Burkina Faso

Burkina Faso is a landlocked country in West Africa. It covers an area of around 274,200 square kilometres (105,900 sq mi) and is surrounded by six countries: Mali to the north; Niger to the east; Benin to the southeast; Togo and Ghana to the south; and Ivory Coast to the southwest. Its capital is Ouagadougou.

In 2014 its population was estimated at just over 17.3 million. Burkina Faso is a francophone country, with French as an official language of government and business.

Formerly called the Republic of Upper Volta (1958–1984), the country was renamed “Burkina Faso” on 4 August 1984 by then-President Thomas Sankara. Its citizens are known as Burkinabé (/bɜːrˈkiːnəbeɪ/ bur-KEE-nə-beh).

sample38
Location of Burkina Faso (dark blue) – in Africa (light blue & dark grey) – in the African Union (light blue)

The northwestern part of present-day Burkina Faso was populated by hunter-gatherers from 14000 BC to 5000 BC. From the 3rd to the 13th centuries AD, the Iron Age Bura culture existed in the territory of present-day southeastern Burkina Faso and southwestern Niger. Various ethnic groups of present-day Burkina Faso, such as the MossiFula and Dyula, arrived in successive waves between the 8th and 15th centuries. From the 11th century the Mossi people established several separate kingdoms. In the 1890s, during the European Scramble for Africa, the territory of Burkina Faso was invaded by France, and colonial control was established following a war of conquest between 1896 and 1904. The territory was made part of French West Africa in 1904, and the colony of French Upper Volta was established on 1 March 1919. The colony was named for its location on the upper courses of the Volta River (the BlackRed and White Volta).

The Republic of Upper Volta was established on 11 December 1958 as a self-governing colony within the French Community, and on 5 August 1960 it gained full independence, with Maurice Yaméogoas President. After protests by students and labour unions, Yaméogo was deposed in the 1966 coup d’état led by Sangoulé Lamizana, who became President. His rule coincided with the Sahel drought and famine, and facing problems from the country’s traditionally powerful trade unions, he was deposed in the 1980 coup d’état led by Saye Zerbo. Encountering resistance from trade unions again, Zerbo’s government was overthrown in the 1982 coup d’état led by Jean-Baptiste Ouédraogo. The leader of the leftist faction of Ouédraogo’s government, Thomas Sankara, became Prime Minister but was later imprisoned. Efforts to free him led to the popularly-supported 1983 coup d’état, in which he became President. Sankara renamed the country Burkina Faso and launched an ambitious socioeconomic program which included a nationwide literacy campaign, land redistribution to peasants, railway and road construction and the outlawing of female genital mutilationforced marriages and polygamy. Sankara was overthrown and killed in the 1987 coup d’état led by Blaise Compaoré – deteriorating relations with former coloniser France and its ally the Ivory Coast was the reason given for the coup.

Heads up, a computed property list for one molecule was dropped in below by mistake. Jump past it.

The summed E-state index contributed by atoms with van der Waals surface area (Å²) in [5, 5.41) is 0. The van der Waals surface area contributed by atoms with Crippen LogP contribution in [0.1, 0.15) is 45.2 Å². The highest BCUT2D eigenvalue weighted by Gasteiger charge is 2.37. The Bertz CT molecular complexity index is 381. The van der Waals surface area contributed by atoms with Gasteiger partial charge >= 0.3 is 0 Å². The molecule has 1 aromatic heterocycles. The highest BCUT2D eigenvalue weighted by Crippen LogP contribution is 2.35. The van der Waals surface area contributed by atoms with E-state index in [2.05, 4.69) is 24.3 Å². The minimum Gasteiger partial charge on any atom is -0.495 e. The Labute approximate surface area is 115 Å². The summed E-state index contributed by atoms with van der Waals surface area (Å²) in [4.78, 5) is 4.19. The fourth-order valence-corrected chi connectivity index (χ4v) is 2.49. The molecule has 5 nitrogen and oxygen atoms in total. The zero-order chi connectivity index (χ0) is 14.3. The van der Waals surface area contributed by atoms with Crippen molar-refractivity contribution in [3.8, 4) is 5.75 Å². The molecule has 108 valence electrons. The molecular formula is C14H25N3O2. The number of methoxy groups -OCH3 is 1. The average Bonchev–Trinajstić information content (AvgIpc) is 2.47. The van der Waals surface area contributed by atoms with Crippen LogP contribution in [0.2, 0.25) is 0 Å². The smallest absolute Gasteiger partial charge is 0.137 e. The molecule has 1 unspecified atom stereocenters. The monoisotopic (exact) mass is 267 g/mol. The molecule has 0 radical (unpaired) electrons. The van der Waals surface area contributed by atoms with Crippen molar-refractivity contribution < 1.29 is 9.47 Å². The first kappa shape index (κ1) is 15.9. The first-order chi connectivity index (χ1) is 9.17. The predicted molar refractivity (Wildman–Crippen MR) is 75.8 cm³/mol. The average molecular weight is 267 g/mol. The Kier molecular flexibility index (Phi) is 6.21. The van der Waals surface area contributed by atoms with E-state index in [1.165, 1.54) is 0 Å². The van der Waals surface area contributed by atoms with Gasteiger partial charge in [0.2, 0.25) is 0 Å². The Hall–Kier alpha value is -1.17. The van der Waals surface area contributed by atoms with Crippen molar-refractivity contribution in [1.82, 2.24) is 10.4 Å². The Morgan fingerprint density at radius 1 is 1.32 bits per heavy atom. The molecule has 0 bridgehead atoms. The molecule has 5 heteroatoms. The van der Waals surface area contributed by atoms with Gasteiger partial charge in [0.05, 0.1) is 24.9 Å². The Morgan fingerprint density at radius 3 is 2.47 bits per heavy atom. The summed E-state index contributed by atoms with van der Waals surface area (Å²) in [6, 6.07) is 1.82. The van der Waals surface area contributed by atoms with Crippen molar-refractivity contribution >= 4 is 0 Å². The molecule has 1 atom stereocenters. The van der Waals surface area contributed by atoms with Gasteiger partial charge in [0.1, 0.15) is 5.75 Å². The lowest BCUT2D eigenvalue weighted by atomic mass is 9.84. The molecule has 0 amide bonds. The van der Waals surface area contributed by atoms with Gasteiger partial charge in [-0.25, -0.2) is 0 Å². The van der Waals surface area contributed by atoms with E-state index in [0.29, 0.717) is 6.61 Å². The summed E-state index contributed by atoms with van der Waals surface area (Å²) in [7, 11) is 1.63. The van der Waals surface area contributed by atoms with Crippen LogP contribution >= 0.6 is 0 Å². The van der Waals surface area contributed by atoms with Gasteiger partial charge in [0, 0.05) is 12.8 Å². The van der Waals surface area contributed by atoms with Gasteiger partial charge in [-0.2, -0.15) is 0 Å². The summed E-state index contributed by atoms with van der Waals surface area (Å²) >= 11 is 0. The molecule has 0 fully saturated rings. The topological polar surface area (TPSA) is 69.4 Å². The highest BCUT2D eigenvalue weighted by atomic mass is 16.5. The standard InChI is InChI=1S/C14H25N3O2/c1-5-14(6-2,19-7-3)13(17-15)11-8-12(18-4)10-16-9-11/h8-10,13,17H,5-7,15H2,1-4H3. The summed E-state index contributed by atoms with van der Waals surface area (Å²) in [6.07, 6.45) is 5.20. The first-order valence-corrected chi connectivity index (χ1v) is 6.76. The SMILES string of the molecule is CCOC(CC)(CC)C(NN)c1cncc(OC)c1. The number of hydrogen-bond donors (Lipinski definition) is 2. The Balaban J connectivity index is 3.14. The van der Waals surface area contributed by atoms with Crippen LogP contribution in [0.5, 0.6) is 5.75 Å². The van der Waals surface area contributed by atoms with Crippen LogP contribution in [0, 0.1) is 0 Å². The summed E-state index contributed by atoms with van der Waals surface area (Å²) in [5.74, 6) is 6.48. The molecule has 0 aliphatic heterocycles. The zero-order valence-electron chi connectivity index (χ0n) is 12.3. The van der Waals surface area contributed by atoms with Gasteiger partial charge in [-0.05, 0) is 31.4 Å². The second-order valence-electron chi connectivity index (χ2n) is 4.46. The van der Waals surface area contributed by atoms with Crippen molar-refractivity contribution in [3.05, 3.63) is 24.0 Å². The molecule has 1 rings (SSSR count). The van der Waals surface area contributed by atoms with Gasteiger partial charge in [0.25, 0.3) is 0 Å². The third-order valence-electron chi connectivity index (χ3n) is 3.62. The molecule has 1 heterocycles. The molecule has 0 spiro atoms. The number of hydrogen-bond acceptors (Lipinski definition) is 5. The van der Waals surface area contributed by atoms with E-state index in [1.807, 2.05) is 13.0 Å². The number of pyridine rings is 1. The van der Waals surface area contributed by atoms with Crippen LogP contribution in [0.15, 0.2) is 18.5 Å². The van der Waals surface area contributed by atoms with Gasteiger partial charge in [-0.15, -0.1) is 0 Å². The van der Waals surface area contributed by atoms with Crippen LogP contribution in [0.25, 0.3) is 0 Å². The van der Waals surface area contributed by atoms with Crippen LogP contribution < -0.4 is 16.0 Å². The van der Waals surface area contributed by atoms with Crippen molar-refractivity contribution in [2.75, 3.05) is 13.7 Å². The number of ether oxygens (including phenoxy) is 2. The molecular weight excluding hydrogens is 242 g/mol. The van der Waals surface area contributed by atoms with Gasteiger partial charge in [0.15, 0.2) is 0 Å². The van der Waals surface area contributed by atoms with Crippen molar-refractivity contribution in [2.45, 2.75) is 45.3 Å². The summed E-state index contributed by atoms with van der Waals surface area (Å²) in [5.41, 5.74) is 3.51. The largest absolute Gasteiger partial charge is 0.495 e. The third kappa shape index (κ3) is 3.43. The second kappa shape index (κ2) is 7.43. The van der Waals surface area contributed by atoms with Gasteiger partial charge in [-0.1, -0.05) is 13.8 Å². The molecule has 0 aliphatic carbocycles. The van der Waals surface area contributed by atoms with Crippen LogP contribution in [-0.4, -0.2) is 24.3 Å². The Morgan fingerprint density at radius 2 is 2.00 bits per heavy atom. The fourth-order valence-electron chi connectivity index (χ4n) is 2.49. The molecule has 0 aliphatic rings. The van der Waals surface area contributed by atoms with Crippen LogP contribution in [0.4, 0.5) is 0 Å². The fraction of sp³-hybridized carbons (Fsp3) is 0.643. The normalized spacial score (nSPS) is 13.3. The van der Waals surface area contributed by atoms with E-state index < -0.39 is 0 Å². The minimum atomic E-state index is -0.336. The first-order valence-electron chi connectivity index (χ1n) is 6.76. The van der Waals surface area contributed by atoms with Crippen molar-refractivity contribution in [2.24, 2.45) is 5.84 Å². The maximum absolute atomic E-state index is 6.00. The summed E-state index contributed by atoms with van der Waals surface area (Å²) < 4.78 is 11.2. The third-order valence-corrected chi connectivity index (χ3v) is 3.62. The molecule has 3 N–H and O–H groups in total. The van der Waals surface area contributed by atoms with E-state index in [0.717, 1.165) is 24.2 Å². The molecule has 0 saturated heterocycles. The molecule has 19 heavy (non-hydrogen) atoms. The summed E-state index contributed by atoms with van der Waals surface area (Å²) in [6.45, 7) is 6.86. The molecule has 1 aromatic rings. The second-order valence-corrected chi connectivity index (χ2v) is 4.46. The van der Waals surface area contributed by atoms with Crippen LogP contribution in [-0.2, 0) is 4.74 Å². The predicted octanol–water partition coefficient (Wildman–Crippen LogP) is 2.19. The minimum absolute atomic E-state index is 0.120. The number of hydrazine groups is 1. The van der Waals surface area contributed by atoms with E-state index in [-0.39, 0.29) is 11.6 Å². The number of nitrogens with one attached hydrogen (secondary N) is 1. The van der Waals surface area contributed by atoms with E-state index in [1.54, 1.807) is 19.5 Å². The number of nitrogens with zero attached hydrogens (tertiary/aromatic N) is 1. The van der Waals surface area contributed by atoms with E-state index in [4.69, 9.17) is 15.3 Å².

In 1987, Blaise Compaoré became President and, after an alleged 1989 coup attempt, was later elected in 1991 and 1998, elections which were boycotted by the opposition and received a considerably low turnout, as well as in 2005. He remained head of state until he was ousted from power by the popular youth upheaval of 31 October 2014, after which he fled to the Ivory Coast. Michel Kafando subsequently became the transitional President of the country. On 16 September 2015 a military coup d’état against the Kafando government was carried out by the Regiment of Presidential Security, the former presidential guard of Compaoré. On 24 September 2015, after pressure from the African UnionECOWAS and the armed forces, the military junta agreed to step down, and Michel Kafando was reinstated as Acting President. In the general election held on 29 November 2015Roch Marc Christian Kaboré won in the first round with 53.5% of the vote and was sworn in as President on 29 December 2015.

Etymology

Formerly called the Republic of Upper Volta, the country was renamed “Burkina Faso” on 4 August 1984 by then-President Thomas Sankara. The words “Burkina” and “Faso” both stem from different languages spoken in the country: “Burkina” comes from Mossi and means “upright” showing how the people are proud of their integrity, while “Faso” comes from the Dyula language and means “fatherland” (lit. “father’s house”). The “bè” suffix added onto “Burkina” to form the demonym “Burkinabè” comes from the Fula language and means “men or women”.